Friday, December 16, 2011
Democratization and the US Legacy in Iraq
What is the US legacy in Iraq, especially its impact on democratization in the Middle East? By the standards that were originally set forth as the reasons for the 2003 invasion, we have a very mixed picture. Saddam Husayn and his repressive Ba'thist regime are gone for which many Iraqis are thankful. Yet Iraq faces many problems which threaten its efforts to achieve security, national reconciliation and economic growth. Perhaps worst of all, the cause of democratization in the Middle East has been undermined by many aspects of US policy in Iraq.
First, should the US have invaded Iraq? Let us begin by admitting that it is unconscionable that there was so little criticism of Saddam Husayn and his Ba'thist regime prior to its overthrow in 2003. Whether the statistic is 2 or 3 million Iraqis, Saddam and his henchmen were responsible for genocide. That so few intellectuals, both Arab and Western, called this to the attention of the world is something of which no one can be proud. If we are to take human rights seriously, then Saddam and the Ba'th were among some of the most egregious violators of the late 20th century.
The US and the world community came to possess an enormous amount of documents after the 1991 Uprising (Intifada) that followed the 1991 Gulf War. An extraordinary trove of documents that called for mass killings, many signed by Saddam himself, made clear the extent to which the Ba'th was responsible for genocide. If the US and other countries - Western and non-Western - had been serious about removing Saddam from power, they would used these documents immediately after the 1991 Gulf War to indict Saddam and demand that he be remanded for trial in a special international tribunal as was done for Nazi leaders at Nuremberg, and with former Serbian dictator, Slobadon Milosevic.
To argue, as some critics of the US invasion have done, that Iraq is worse off today than under Saddam and the Ba'th is an untenable position. However, that does not mean that we need agree with the manner in which Saddam was removed from power. If we have learned one lesson from the Iraq experience, it is that unilateralism in international affairs is neither an effective nor acceptable component of a country's foreign policy.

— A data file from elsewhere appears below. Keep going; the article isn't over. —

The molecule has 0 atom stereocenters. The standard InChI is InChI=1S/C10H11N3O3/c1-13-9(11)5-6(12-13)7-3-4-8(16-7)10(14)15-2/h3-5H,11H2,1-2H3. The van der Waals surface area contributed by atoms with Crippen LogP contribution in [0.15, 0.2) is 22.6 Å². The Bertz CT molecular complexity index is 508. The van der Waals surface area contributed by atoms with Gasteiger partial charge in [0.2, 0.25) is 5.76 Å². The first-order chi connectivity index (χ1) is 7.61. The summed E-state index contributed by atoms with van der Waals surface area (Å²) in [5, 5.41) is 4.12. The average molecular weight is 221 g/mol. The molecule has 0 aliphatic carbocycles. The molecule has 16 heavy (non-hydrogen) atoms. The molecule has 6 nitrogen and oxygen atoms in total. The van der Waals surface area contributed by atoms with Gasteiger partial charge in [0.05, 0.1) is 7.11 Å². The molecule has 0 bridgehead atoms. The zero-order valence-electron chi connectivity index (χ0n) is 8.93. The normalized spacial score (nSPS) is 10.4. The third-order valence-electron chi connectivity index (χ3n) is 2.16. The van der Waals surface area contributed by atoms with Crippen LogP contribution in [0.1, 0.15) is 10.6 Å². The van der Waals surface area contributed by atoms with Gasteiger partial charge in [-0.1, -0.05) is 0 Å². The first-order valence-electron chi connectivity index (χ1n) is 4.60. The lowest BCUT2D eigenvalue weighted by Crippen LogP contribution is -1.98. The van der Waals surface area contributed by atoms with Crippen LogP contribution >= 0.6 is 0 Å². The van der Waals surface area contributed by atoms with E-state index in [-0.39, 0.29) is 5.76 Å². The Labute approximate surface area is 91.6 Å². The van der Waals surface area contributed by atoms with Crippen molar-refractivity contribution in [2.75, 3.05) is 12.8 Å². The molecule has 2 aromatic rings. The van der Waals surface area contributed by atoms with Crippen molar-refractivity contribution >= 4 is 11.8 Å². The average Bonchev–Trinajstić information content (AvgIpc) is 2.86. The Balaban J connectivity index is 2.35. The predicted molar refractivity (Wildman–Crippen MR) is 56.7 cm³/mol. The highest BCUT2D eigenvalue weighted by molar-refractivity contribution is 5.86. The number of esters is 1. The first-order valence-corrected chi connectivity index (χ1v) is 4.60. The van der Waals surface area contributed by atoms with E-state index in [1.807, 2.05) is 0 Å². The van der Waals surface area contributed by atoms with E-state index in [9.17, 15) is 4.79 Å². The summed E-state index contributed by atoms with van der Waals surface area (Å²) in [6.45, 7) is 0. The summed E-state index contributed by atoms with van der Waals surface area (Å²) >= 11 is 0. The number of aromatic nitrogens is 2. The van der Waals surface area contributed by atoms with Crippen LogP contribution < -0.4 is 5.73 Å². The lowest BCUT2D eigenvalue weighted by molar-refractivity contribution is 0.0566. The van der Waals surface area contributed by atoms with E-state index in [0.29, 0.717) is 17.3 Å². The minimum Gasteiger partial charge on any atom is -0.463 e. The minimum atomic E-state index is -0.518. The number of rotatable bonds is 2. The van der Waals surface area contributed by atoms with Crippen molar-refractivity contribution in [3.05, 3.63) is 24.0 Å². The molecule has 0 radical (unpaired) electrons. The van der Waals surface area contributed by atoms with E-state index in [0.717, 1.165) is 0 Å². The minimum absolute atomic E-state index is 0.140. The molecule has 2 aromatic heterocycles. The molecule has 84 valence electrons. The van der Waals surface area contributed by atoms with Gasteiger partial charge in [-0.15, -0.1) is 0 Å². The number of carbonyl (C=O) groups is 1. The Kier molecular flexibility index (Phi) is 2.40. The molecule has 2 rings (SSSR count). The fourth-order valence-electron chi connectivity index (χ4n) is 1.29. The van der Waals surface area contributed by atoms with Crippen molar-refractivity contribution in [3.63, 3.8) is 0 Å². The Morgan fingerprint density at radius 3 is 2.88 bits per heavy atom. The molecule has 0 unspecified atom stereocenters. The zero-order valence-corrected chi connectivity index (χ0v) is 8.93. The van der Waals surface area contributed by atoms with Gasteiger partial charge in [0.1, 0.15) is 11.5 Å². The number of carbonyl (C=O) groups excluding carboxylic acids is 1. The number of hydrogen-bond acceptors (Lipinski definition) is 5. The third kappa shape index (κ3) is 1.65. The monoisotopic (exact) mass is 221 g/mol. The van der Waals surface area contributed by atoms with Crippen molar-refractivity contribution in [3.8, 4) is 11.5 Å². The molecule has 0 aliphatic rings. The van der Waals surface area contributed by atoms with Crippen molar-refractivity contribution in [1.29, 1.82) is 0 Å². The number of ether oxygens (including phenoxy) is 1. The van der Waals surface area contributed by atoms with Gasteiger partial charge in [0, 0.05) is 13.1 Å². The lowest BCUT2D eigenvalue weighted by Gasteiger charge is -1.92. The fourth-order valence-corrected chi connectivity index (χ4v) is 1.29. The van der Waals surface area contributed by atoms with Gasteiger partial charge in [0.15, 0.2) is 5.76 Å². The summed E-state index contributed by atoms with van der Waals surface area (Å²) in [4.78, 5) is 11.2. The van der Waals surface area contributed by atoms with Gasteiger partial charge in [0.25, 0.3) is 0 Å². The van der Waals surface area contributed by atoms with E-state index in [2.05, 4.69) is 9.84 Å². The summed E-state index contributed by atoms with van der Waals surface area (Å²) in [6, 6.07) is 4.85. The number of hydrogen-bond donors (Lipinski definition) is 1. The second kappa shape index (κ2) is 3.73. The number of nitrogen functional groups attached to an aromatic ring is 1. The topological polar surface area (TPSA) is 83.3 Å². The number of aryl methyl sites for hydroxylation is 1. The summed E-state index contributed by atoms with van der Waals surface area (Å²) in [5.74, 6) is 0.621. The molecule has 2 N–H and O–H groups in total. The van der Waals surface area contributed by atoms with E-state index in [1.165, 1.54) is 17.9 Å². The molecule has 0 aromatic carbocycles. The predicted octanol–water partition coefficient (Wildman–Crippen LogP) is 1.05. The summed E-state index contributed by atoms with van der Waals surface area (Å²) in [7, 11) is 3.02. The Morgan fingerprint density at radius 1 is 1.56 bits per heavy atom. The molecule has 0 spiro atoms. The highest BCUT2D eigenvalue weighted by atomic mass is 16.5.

Second, despite the sectarian infighting that continues to bedevil Iraqi politics, we need to keep in sight the impact that many of the early, ill advised decisions taken by the Coalition Provisional Authority (CPA). The CPA's policies set the stage for the many of the problems Iraq faces as US troops complete their withdrawal from the country.
The most serious mistake was disbanding the 385,000 man Iraqi conscript army. That army had an ethnically integrated officer corps. Most of its members despised Saddam and his regime because elite units such as the Republican Guards, the Special Republican Guards and the Fedayeen Saddam (Those who would sacrifice for Saddam) received preferential treatment. Members of the conscript army remembered being left in Kuwait in January 1991 to suffer carpet bombing by US and UN coalition aircraft, receiving substandard weaponry and often not being paid. Many begged the US to give them back their positions after May 2003.